The following review was contributed by:
NORM GOLDMAN Editor of Bookpleasures.
In all probability, the topic of teaching and education elicits such an array of responses that we are sometimes at a loss to logically understand why the system very often contributes to apathetic and uninterested students.
Professor (Emeritus)Ira Jay Winn, author of The Education Mirage: How Teachers Succeed and Why the System Fails, deftly weaves together his thoughts, suggestions and solutions concerning the weaknesses that are prevalent within today’s educational institutions.
Winn emphasizes that one of the primary objectives of teaching must be the fostering of creative thinking. In fact, he dedicates his book to his former students who, he states, “hopefully, learned the art of critical thinking and came to expect nothing less than a civilized dialogue.”
The book divides itself into two parts, How Teachers Succeed and Why the System Fails.
Readers are constantly reminded that just regurgitating of facts is useless. You must emphasize problem-centered and inquiry-based teaching and learning, in order to stimulate and maintain the interest of students.
Drawing on his personal teaching experiences, Winn presents several alternative pedagogic techniques in order to present material in a way that will fuel the discovery process.
For example, what is the value of having students learn the names of Columbus’ three ships? As Winn states, they are dead- ended insofar as discussion goes. Would it not be more beneficial if facts were associated with definitional problems and value questions?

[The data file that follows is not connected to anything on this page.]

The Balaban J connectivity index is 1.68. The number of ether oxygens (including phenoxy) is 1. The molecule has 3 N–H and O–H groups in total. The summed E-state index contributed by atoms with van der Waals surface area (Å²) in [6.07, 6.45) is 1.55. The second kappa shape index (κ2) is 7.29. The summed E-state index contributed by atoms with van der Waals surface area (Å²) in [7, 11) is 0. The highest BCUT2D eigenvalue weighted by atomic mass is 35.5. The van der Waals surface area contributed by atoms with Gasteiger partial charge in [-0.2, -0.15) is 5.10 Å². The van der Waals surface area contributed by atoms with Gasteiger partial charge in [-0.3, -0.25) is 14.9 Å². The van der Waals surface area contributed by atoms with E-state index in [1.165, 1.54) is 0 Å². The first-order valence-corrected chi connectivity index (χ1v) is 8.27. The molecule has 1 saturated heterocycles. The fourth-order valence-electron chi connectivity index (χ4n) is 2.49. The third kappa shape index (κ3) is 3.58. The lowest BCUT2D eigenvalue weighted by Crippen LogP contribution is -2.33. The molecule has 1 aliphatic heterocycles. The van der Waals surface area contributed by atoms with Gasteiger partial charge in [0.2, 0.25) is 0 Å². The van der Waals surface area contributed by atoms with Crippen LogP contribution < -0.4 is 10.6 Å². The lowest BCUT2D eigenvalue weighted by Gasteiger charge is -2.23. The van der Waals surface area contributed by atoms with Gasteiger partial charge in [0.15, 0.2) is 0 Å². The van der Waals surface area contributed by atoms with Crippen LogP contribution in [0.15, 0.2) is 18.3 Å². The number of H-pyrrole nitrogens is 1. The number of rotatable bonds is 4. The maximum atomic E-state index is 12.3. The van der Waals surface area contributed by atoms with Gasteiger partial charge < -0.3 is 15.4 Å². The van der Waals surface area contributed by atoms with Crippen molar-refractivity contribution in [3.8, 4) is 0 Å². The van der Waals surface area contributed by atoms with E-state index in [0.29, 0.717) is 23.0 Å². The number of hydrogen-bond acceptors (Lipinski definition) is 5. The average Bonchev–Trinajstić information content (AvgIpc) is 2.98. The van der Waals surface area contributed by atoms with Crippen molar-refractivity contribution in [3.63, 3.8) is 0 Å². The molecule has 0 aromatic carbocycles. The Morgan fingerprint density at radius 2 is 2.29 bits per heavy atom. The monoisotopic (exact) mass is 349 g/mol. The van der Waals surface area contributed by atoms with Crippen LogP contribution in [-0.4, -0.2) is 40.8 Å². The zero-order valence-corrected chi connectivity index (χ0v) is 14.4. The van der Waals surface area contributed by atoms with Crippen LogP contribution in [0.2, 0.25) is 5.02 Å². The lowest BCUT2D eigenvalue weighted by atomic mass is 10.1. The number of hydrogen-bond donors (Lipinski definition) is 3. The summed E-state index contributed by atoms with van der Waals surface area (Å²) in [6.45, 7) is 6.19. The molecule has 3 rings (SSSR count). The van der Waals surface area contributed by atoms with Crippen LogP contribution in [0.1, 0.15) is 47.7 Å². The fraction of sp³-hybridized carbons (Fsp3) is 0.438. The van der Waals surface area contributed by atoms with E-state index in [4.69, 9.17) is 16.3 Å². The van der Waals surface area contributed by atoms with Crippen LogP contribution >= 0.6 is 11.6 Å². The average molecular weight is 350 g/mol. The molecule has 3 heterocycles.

Instead of focusing on the names of Columbus’ three ships, why not ask the question, “what did Columbus hope to prove by sailing to the New World?”
Unfortunately, as pointed out, many teachers have not stopped to think about the important differences between questions of fact, definitional problems, and questions of value.
Winn displays a sharp eye in his analysis of what makes a good teacher, as he deals with the topics of lesson-strategy planning, discussion leading, when not to lecture, the use of case studies, testing and grading.
His solutions to fixing the problem are quite novel, particularly when he challenges the belief that high school must be an exclusively teen-age institution. According to Winn, “high school must be changed into adult common schools, common in the sense that they are open to all people regardless of age, so long as they have completed middle schooling.”
Other topics explored in the second half of the book deal with public policy, teacher training, the environment of reform, the school crisis as a crisis of culture, and a brief critique of Allan Bloom’s book, The Closing Of The American Mind.
By the end of the book, readers will well understand Winn’s preface to the opening chapters when he quotes a Chinese proverb, “I listen and I forget…I see and I remember… I do and I understand!” It is too bad many of my teachers did not heed this advice when I was a student, and why today teachers still do not get the message.
No doubt, Winn has written a splendid in-depth book in which every educator, and even non-educators will discover something novel.
For those who wish to further explore the book’s topics, a short bibliography is provided at the end of the book.